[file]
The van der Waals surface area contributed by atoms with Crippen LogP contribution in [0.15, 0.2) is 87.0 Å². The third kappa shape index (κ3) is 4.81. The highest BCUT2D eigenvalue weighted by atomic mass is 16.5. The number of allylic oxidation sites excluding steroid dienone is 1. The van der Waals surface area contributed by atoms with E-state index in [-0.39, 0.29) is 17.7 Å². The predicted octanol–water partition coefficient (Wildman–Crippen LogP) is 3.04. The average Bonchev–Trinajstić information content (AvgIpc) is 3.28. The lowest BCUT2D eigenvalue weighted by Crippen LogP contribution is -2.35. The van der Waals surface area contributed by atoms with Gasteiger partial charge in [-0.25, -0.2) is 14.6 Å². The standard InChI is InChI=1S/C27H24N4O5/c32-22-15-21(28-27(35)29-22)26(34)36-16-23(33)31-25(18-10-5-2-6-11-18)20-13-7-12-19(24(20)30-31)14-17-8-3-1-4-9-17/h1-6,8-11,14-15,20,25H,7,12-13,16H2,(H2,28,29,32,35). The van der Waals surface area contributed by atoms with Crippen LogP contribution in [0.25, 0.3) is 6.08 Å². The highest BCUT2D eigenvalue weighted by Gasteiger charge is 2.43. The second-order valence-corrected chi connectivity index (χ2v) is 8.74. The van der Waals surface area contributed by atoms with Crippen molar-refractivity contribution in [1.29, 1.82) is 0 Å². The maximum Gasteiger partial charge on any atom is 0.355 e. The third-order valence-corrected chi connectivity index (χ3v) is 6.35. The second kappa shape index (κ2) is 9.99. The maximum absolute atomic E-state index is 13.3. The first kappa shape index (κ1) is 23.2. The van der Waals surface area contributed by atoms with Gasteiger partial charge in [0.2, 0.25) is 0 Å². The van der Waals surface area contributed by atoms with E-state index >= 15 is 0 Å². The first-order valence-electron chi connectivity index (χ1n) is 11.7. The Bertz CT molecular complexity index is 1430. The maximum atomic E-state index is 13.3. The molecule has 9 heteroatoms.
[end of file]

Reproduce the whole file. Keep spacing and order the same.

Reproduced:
The van der Waals surface area contributed by atoms with Crippen LogP contribution in [0.15, 0.2) is 87.0 Å². The third kappa shape index (κ3) is 4.81. The highest BCUT2D eigenvalue weighted by atomic mass is 16.5. The number of allylic oxidation sites excluding steroid dienone is 1. The van der Waals surface area contributed by atoms with E-state index in [-0.39, 0.29) is 17.7 Å². The predicted octanol–water partition coefficient (Wildman–Crippen LogP) is 3.04. The average Bonchev–Trinajstić information content (AvgIpc) is 3.28. The lowest BCUT2D eigenvalue weighted by Crippen LogP contribution is -2.35. The van der Waals surface area contributed by atoms with Gasteiger partial charge in [-0.25, -0.2) is 14.6 Å². The standard InChI is InChI=1S/C27H24N4O5/c32-22-15-21(28-27(35)29-22)26(34)36-16-23(33)31-25(18-10-5-2-6-11-18)20-13-7-12-19(24(20)30-31)14-17-8-3-1-4-9-17/h1-6,8-11,14-15,20,25H,7,12-13,16H2,(H2,28,29,32,35). The van der Waals surface area contributed by atoms with Crippen LogP contribution in [0.25, 0.3) is 6.08 Å². The highest BCUT2D eigenvalue weighted by Gasteiger charge is 2.43. The second-order valence-corrected chi connectivity index (χ2v) is 8.74. The van der Waals surface area contributed by atoms with Crippen molar-refractivity contribution in [1.29, 1.82) is 0 Å². The maximum Gasteiger partial charge on any atom is 0.355 e. The third-order valence-corrected chi connectivity index (χ3v) is 6.35. The second kappa shape index (κ2) is 9.99. The maximum absolute atomic E-state index is 13.3. The first kappa shape index (κ1) is 23.2. The van der Waals surface area contributed by atoms with Gasteiger partial charge in [0.2, 0.25) is 0 Å². The van der Waals surface area contributed by atoms with E-state index >= 15 is 0 Å². The first-order valence-electron chi connectivity index (χ1n) is 11.7. The Bertz CT molecular complexity index is 1430. The maximum atomic E-state index is 13.3. The molecule has 9 heteroatoms.